Scotland’s universities are amongst the best in the world. More feature in top global rankings per head of population that almost any other country. The research they do is genuinely world-leading, across many of the sectors of the future.

Edinburgh is one of Europe’s leading digital and AI hubs. Likewise Glasgow’s excellence in precision medicine and quantum technology and Dundee’s in drug discovery. Scotland also excels in industrial biotechnology, sensors, robotics and aquaculture amongst others.

So far, so good. But to build a modern economy, rather than just a few pockets of excellence in universities, that technology needs to find its way out of the research labs and into factories. To effectively solve the big problems facing humanity - in health, the climate, transport or food security - it needs businesses developing the products and services that take the clever inventions and make them widely accessible.

And to build a modern economy, with the high-paying jobs politicians love to talk about, we need to do as much of that as possible in Scotland. We have unfortunately become world leaders over the decades in letting someone else reap the industrial benefits of our great inventions.

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The countries that excel at turning research excellence into innovation and industry will be the success stories of the 21st century, in the same way as the countries that figured out how to industrialise the technologies of the 19th century led the way - building the ships, trains and manufactured products the world needed.

After many decades of struggling to do this right there was light at the end of the tunnel. A real focus was beginning to pay dividends with start-up and spin-out businesses from our universities starting to proliferate, and international entrepreneurs with promising technologies seeing Scotland as the place to come and base themselves to be part of dynamic industrial clusters close to research excellence. The biggest factor driving Scotland’s good performance in attracting international businesses - consistently the best in the UK outside of London - has been access to technology and skills.

The Scottish Government’s recent Innovation Strategy sought to build on that success. Recognising challenges remain in attracting investment capital to enable those Scottish start-up businesses to grow, and hire, at scale, but also celebrating those dynamic innovation eco-systems with our network of Innovation Centres at the heart of it.

Those centres tackle the industrialisation challenge head on. Located in universities, their role is specifically to work with Scottish businesses to make that technology available to them, building networks and clusters around those industries and making sure Scotland can punch at, or above, its weight. That is a long slow process. To deliver results takes time. So 10 years after their creation the Innovation Centres were starting to bear fruit.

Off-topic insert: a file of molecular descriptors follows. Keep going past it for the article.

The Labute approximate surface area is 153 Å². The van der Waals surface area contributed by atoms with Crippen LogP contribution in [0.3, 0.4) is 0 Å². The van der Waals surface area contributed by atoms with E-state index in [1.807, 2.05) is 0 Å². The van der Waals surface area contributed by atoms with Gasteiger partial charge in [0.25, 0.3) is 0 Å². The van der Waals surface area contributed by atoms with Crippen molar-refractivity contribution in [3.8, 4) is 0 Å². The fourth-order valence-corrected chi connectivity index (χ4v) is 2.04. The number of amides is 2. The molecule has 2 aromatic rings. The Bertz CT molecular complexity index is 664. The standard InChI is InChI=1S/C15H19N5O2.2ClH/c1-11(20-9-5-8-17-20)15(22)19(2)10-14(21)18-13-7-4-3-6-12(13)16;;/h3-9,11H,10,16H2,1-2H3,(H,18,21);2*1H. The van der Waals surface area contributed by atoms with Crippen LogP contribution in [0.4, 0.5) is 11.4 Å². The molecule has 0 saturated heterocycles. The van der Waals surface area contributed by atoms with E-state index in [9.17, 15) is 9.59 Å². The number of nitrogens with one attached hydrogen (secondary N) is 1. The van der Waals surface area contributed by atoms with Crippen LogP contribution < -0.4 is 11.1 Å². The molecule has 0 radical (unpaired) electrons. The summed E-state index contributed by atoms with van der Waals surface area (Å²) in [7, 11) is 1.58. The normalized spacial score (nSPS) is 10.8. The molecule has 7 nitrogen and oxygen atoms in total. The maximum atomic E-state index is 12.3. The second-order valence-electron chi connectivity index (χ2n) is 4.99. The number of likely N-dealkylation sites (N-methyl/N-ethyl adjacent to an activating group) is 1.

For once it looked like there was a coherent, joined-up approach to identifying where Scotland had genuine world leading capabilities and then working to ensure we captured the economic benefits that flowed from that.

But much of that progress, unfortunately, looks set to unravel.

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The Innovation Centres funding model uses relatively small amounts of public sector investment to leverage in larger amounts of money from businesses. That core Government support is a necessary part of the mix. Not just financially but also for the very important signal it sends that government understands technology and innovation and is a willing partner with industry to accelerate its development. The return on investment is huge. Public sector funding challenges will only be fixed by increasing the tax base – creating vastly more high-paying jobs. And that will only happen if we are able to industrialise those technologies with rapidly growing Scottish businesses at their heart.

For some reason the decisions on the future of Innovation Centres was entrusted to a body, the Scottish Funding Council, whose "day job" is to fund universities, rather than to the enterprise agencies responsible for building our future economy. The result has been a drying up of support for the Innovation Centres - with up to half of them at real risk of closing. Those technologies hailed in that Government Innovation Strategy as being core to Scotland’s economic future - and where we genuinely lead the world -about to have a key ingredient driving that success taken out of the mix. A clear example of lack of joined-up thinking in government with the right hand not knowing what the left hand is doing.

Hopefully sense will prevail and our Innovation Centres will stay in place and reap the economic rewards of the hard work over the last decade.

Or this might go down as another example of one of Scotland’s other core skills:  snatching defeat from the jaws of victory.

Ivan McKee is an MSP and former Minister for Business, Trade, Tourism and Enterprise